In our “Owner’s Manual” column, we ask gym owners to take us “under the hood” and give us their secrets to what keeps their gyms running so smoothly. Find out how Darlene Fanning finds her balance by keeping high schools happy below:
Name: Darlene Fanning
Locations: Aurora IL, Fort Wayne, IN and Mishawaka, IN
Size: 350 athletes; 18 teams (cheer and special needs)
I really like to work with the high schools. I encourage [our athletes] to cheer for their high schools because that’s something that others outside our gym can see and say, “Wow, this child has these skills and that’s great.” Sometimes high school coaches are worried that we will try to pull them away from high school cheerleading, but that’s not my intent at all. It’s to make them better so that they can do something for their school. Both of my daughters who cheered all-star also cheered at school and we made it work. There were a few weekends where they missed games for competitions, but there were also times when they missed my practices to cheer at games.
Coaches working together is the key—as long as high school and all-star coaches are willing to do that, I think it can be a win-win situation for both. That’s what I really try to push for. I like to talk to the high school coaches and say, “Is there a camp coming up? Is there something you’ve got that I need to change my practices?” It’s all about letting your ego and everything go and saying, “Okay, what’s best for the kids?”
Sometimes high schools practice right after school, so we start our practices later so that they can get to the other one first. Obviously, as an all-star coach, I have to work around their schedule; however, high school coaches have to understand that they need to do the same in order to allow the kid to do both. Otherwise what can end up happening is that high schools lose their most talented kids—and that’s a shame. Many times when athletes are made to choose between competing and cheering at games, those more talented kids will choose all-star. They understand that’s where they’re challenged cheer-wise. A lot of high schools don’t compete, so [that style of cheer] is more just supporting the team and your school.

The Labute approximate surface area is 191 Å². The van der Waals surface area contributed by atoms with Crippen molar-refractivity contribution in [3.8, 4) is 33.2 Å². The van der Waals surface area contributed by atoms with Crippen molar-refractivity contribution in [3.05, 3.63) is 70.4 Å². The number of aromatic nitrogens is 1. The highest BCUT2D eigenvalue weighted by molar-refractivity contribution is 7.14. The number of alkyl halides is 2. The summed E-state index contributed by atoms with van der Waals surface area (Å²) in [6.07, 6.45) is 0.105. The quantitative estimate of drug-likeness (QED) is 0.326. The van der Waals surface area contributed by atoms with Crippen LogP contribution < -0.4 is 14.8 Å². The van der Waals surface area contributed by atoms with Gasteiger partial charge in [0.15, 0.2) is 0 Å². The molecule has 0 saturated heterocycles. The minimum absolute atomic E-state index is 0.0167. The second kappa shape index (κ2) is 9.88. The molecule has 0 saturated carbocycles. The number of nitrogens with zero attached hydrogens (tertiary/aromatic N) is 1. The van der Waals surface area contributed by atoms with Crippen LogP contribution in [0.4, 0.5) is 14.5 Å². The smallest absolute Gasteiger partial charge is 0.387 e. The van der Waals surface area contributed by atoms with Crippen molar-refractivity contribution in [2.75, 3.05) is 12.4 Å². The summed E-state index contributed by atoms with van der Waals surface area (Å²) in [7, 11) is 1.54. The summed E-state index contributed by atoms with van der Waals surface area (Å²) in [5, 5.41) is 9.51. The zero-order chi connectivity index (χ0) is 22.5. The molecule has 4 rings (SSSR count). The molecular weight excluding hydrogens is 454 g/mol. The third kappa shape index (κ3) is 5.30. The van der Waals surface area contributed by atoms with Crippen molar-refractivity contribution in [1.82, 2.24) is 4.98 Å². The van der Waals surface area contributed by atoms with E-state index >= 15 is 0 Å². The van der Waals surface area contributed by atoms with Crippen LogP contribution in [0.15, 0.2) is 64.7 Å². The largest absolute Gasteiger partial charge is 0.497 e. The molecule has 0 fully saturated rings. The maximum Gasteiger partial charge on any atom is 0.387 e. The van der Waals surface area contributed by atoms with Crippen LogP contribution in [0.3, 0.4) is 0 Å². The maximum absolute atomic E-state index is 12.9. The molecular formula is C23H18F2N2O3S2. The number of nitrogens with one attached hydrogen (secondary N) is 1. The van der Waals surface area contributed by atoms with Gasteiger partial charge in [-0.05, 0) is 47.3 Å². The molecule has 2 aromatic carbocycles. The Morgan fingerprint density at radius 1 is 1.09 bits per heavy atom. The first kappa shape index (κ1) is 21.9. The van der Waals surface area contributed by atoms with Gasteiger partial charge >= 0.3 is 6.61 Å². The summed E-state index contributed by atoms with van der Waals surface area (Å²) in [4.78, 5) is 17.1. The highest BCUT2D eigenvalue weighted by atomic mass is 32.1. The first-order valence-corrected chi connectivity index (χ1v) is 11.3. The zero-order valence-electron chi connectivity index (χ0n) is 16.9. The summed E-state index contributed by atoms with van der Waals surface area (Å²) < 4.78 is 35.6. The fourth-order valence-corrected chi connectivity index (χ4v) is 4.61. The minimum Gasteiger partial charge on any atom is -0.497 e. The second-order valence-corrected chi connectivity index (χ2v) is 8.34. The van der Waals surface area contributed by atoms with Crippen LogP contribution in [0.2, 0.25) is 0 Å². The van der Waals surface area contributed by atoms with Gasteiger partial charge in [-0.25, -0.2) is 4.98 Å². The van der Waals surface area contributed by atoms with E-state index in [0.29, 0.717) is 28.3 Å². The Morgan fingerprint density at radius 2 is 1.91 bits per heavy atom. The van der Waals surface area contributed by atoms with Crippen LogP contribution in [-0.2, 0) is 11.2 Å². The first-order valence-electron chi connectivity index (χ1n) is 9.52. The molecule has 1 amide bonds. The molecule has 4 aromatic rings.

As far as recruiting, you don’t want to get a bad reputation as a gym owner who steals athletes or takes them away from high school programs. That’s not good for the kids or for either program. Even when high school cheerleaders are training in my gym and taking classes, no coach is allowed to approach them. Only when a kid comes to us and says, “I think I’m not going to do high school cheerleading next year, I’m going to do all-star,” will we talk to them. High school coaches need to know that their athletes can go to ICE for training and not have to worry about the kids being recruited.
I haven’t had a problem with high school coaches because of that rule. I’m a smart enough business owner to know that you don’t shoot yourself in the foot by trying to recruit a few of those kids and making the high school coach mad. That’s why we’re so diligent about that, and that’s how we strike a happy balance.